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Wildlife Featured in this article
- Belding's ground squirrel
- golden-mantled ground squirrel
- yellow-berried marmot
For high-elevation squirrels, climate alone won’t decide their future
A variety of conditions affect how species might respond to environmental change due to differences in their ecological niches
It is often thought that species will shift their geographic ranges poleward and upward in elevation with a warming climate, but that might not always be the case. Researchers wanted to get a better idea of how high-elevation squirrels in the Sierra Nevada might be affected by a changing world. They wanted to paint a picture of the ecological niches these species occupy—niches defined not just by climate but by vegetation, topography and other factors.
They found that although different species may share the same landscapes and have similar life histories, they carve out different niches, and that could mean very different impacts from climate change.
The researchers looked at the niches of three species—Belding’s ground squirrels (Urocitellus beldingi), golden-mantled ground squirrels (Callospermophilus lateralis) and yellow-bellied marmots (Marmota flaviventer), the last of which is among the largest in the squirrel family. These high-elevation mammals don’t have room to go much higher, and they face barriers in dispersing northward to cooler latitudes.
“What might happen to these species?” said Aviva Rossi, faculty at the University of San Francisco and Research Director at the Gulch Environmental Foundation.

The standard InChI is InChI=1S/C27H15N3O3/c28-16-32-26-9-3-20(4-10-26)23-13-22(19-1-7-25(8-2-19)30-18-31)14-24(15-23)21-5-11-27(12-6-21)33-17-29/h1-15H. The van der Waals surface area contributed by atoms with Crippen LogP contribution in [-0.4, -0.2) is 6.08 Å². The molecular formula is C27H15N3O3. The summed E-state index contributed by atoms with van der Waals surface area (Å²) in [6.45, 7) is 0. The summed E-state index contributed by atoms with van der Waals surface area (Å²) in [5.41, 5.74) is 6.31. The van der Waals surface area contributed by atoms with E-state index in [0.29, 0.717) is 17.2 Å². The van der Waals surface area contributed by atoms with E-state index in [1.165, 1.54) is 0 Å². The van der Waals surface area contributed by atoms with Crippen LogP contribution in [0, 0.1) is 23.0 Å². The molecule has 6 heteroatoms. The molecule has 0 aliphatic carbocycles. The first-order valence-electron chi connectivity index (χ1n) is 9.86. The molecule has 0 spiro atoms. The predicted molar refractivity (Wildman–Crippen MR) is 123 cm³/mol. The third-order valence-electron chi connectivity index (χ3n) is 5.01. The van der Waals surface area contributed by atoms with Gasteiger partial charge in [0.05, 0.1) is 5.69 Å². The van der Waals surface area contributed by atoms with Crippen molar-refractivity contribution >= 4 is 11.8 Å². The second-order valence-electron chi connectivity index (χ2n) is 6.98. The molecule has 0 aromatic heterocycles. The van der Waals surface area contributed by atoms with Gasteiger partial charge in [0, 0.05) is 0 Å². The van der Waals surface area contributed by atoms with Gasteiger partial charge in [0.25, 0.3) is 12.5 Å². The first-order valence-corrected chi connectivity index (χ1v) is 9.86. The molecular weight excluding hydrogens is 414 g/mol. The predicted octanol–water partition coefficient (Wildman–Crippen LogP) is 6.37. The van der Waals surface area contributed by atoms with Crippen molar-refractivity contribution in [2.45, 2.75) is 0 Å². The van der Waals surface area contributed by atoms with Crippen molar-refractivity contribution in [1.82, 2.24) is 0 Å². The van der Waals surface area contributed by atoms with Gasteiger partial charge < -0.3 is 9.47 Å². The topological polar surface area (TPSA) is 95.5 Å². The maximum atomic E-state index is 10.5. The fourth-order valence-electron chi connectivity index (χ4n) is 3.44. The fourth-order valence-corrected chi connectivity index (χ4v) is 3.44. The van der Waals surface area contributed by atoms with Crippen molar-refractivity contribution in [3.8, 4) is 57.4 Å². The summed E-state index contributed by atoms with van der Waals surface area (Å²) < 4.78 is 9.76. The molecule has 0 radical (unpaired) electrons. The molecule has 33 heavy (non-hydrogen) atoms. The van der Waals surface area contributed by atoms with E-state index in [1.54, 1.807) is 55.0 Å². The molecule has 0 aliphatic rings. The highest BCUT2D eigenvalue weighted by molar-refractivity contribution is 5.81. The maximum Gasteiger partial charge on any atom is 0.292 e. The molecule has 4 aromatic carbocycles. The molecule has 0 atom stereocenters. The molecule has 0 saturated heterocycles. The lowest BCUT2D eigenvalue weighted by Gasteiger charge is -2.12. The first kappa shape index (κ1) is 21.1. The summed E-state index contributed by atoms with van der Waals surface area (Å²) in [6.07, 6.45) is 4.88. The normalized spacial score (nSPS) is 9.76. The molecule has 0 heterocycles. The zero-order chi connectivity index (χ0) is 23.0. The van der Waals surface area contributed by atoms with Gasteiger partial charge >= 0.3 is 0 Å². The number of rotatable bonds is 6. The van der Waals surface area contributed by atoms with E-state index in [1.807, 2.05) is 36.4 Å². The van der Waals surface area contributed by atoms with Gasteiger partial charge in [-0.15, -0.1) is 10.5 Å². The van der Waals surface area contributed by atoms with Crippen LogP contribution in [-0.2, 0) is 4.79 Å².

A graduate student at UC Davis at the time, Rossi led a study published in Ecology and Evolution comparing the various conditions that make up the ecological niches of these three species. She and her colleagues collaborated with the U.S. Geological Survey, which had five years of data on their distributions.
The biologists sought out the species by walking 10-kilometer transects along high-altitude ridgelines looking for them and listening for their alarm calls. The data provided Rossi and her team with nearly 6,000 observations of the three species—fairly evenly distributed between them—and allowed them to drill down on the niche conditions where they appeared.
While climate was one important factor, the researchers found that land cover and topography were often more important in defining the individual niches.
“One of the most important drivers of niche space for two of the species was the presence of meadows,” Rossi said. For example, grassland meadows were important for both yellow-bellied marmots and Belding’s ground squirrels. But while marmots did better in drier conditions, Belding’s ground squirrels preferred areas with more precipitation. Golden-mantled squirrels, on the other hand, preferred forested areas and more snow-free days. Belding’s ground squirrels liked snow on the ground longer.
The team also found that slope and topographic roughness were the most important niche factors driving niche breadth in these regions—factors that will stay the same regardless of changes in climate. The findings point to a complicated picture of how high-altitude species will react as the planet warms, Rossi said. While some species may be able to head uphill for better climate conditions, species that rely on specific topographic features may be out of luck.
That could be especially difficult for specialists. The researchers found that species with a narrower niche have a narrower distribution. The Belding’s squirrel, in particular, has a very narrow niche. It could suffer if rainfall decreases, but other species may be less affected.
When it comes to the effects of climate change on wildlife, Rossi said, “we often talk about winners or losers as if it’s all or nothing. In reality, it is more complicated, and the responses will be on a spectrum.”